UCL Cancer Institute


Blood test benefits for poor prognosis lung cancer patients

6 September 2019

A clinical study, published today in the European Journal of Cancer, finds that VeriStrat testing could help improve the clinical management of advanced non-small cell lung cancer (NSCLC) patients who are considered unsuitable for chemotherapy.

Blood samples for testing

Non-small cell lung cancer (NSCLC) accounts for about 80-85% of all lung cancers. But many patients are not diagnosed until their cancer is at an advanced (late) stage. For advanced patients with a good level of health (classed as ECOG Performance Status (PS) 0-1), several effective treatment options are available, including chemotherapy and immunotherapies. However, those with a poorer level of health (classed as ECOG PS 2-4) have fewer treatment options, most are treated with active supportive care. In the 2018 UK National Lung Cancer Audit Annual Report, the most comprehensive analysis of lung cancer patients, 41% of the 39,199 patients in the UK newly diagnosed were classified as having a poor level of health. They are expected to only live for about 4 months on average.

A patient population with unmet need

The research team evaluated VeriStrat (a commercially available blood test from Biodesix, USA) within the TOPICAL trial, in which patients had their blood samples taken and tested. Patients were classified as either VeriStrat Good or VeriStrat Poor. The trial team found that patients classified as VeriStrat Good lived longer, on average, than those classified as VeriStrat Poor. The median survival was over 50% greater (4.6 vs 2.9 months). VeriStrat testing is able to provide patients with a more accurate prognosis, by identifying those that live longer than expected despite appearing to be in poor health.

“Poor performance patients are a significant population with unmet need, representing over a third of advanced stage NSCLC patients. We had conducted the TOPICAL trial only among patients who were considered not fit enough to have standard chemotherapy, and received active supportive care. We wanted to see whether we could identify a subgroup of patients with better outcomes than expected, who might then be managed differently by their doctor in terms of treatment options,” explains Professor Siow Ming Lee, Professor of Medical Oncology (UCL), Consultant Medical Oncologist (UCLH) and Chief Investigator of the study.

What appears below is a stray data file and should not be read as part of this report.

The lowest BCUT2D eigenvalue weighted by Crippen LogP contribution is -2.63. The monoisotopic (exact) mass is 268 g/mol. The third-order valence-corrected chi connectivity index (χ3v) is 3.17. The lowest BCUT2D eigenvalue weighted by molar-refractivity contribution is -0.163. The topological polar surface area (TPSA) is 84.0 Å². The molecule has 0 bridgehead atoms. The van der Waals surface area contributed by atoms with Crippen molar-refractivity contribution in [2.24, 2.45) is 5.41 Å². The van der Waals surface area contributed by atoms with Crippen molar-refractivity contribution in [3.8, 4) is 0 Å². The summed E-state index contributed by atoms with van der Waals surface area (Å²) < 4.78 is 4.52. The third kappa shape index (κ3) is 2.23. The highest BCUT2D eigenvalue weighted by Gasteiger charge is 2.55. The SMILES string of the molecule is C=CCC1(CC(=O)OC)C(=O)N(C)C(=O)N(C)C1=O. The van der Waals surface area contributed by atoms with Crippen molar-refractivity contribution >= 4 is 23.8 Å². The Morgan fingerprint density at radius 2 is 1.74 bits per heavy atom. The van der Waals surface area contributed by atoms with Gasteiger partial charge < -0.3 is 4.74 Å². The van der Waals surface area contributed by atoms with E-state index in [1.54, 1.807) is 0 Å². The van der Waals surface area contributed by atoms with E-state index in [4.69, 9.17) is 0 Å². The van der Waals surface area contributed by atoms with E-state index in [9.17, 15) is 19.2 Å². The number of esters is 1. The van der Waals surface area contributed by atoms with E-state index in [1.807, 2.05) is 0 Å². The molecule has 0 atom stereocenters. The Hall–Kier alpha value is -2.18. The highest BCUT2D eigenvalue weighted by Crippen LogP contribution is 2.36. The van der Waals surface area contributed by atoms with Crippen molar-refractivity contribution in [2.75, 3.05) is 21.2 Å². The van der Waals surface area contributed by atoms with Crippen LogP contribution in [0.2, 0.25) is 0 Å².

Refining patient prognosis

“The relationship between the VeriStrat test and survival is a major finding within this patient population who have generally poor health and are difficult to treat. It was striking that 1 in 13 patients classified as VeriStrat Good lived as long as 2 years from diagnosis, compared with none who were classified as VeriStrat Poor. The VeriStrat test seems to distinguish patients who have a shorter or longer survival. This has never been reported before in this particular patient group,” says Professor Lee.

“The value to patients and clinicians is that consideration of their general level of health alone to guide treatment could under-estimate the actual prognosis of some. VeriStrat status could be considered in tandem to provide a better clinical picture. Patients classified as VeriStrat Good could potentially benefit from more aggressive treatment options, using newer generation therapies or selected for experimental treatment trials, and so increase their life expectancy. Whereas VeriStrat Poor patients could be treated more conservatively or be considered for trials of experimental therapies that have low toxicity.”

This work has been supported by Cancer Research UK and the UCL Hospitals Biomedical Research Centre.

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